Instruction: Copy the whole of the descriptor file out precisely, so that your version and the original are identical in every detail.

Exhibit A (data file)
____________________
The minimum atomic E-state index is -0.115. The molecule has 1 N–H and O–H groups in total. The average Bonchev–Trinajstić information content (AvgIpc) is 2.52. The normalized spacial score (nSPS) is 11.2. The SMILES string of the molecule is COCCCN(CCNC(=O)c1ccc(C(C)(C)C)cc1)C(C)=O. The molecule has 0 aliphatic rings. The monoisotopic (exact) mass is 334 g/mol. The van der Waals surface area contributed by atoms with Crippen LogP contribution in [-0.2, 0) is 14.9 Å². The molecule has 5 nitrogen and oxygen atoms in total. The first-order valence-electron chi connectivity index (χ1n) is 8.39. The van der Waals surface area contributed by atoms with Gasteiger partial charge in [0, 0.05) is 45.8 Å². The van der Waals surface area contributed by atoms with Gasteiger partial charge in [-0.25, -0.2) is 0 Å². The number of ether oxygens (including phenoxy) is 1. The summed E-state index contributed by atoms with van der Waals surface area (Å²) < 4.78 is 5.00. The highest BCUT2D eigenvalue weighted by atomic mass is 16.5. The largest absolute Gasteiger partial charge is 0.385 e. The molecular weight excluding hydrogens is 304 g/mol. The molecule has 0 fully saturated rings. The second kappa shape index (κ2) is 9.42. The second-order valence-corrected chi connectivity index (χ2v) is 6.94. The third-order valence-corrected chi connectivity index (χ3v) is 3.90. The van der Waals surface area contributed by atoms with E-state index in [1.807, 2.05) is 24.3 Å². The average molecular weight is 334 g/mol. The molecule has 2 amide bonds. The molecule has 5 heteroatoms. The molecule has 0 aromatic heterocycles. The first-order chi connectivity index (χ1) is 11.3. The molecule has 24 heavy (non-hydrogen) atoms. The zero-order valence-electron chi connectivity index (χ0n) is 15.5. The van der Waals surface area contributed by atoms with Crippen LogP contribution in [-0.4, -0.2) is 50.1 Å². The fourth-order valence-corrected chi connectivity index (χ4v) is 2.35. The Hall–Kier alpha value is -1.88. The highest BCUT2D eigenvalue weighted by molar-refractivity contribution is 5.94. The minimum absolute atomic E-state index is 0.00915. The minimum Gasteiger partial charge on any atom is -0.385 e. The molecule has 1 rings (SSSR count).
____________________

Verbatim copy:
The minimum atomic E-state index is -0.115. The molecule has 1 N–H and O–H groups in total. The average Bonchev–Trinajstić information content (AvgIpc) is 2.52. The normalized spacial score (nSPS) is 11.2. The SMILES string of the molecule is COCCCN(CCNC(=O)c1ccc(C(C)(C)C)cc1)C(C)=O. The molecule has 0 aliphatic rings. The monoisotopic (exact) mass is 334 g/mol. The van der Waals surface area contributed by atoms with Crippen LogP contribution in [-0.2, 0) is 14.9 Å². The molecule has 5 nitrogen and oxygen atoms in total. The first-order valence-electron chi connectivity index (χ1n) is 8.39. The van der Waals surface area contributed by atoms with Gasteiger partial charge in [0, 0.05) is 45.8 Å². The van der Waals surface area contributed by atoms with Gasteiger partial charge in [-0.25, -0.2) is 0 Å². The number of ether oxygens (including phenoxy) is 1. The summed E-state index contributed by atoms with van der Waals surface area (Å²) < 4.78 is 5.00. The highest BCUT2D eigenvalue weighted by atomic mass is 16.5. The largest absolute Gasteiger partial charge is 0.385 e. The molecular weight excluding hydrogens is 304 g/mol. The molecule has 0 fully saturated rings. The second kappa shape index (κ2) is 9.42. The second-order valence-corrected chi connectivity index (χ2v) is 6.94. The third-order valence-corrected chi connectivity index (χ3v) is 3.90. The van der Waals surface area contributed by atoms with E-state index in [1.807, 2.05) is 24.3 Å². The average molecular weight is 334 g/mol. The molecule has 2 amide bonds. The molecule has 5 heteroatoms. The molecule has 0 aromatic heterocycles. The first-order chi connectivity index (χ1) is 11.3. The molecule has 24 heavy (non-hydrogen) atoms. The zero-order valence-electron chi connectivity index (χ0n) is 15.5. The van der Waals surface area contributed by atoms with Crippen LogP contribution in [-0.4, -0.2) is 50.1 Å². The fourth-order valence-corrected chi connectivity index (χ4v) is 2.35. The Hall–Kier alpha value is -1.88. The highest BCUT2D eigenvalue weighted by molar-refractivity contribution is 5.94. The minimum absolute atomic E-state index is 0.00915. The minimum Gasteiger partial charge on any atom is -0.385 e. The molecule has 1 rings (SSSR count).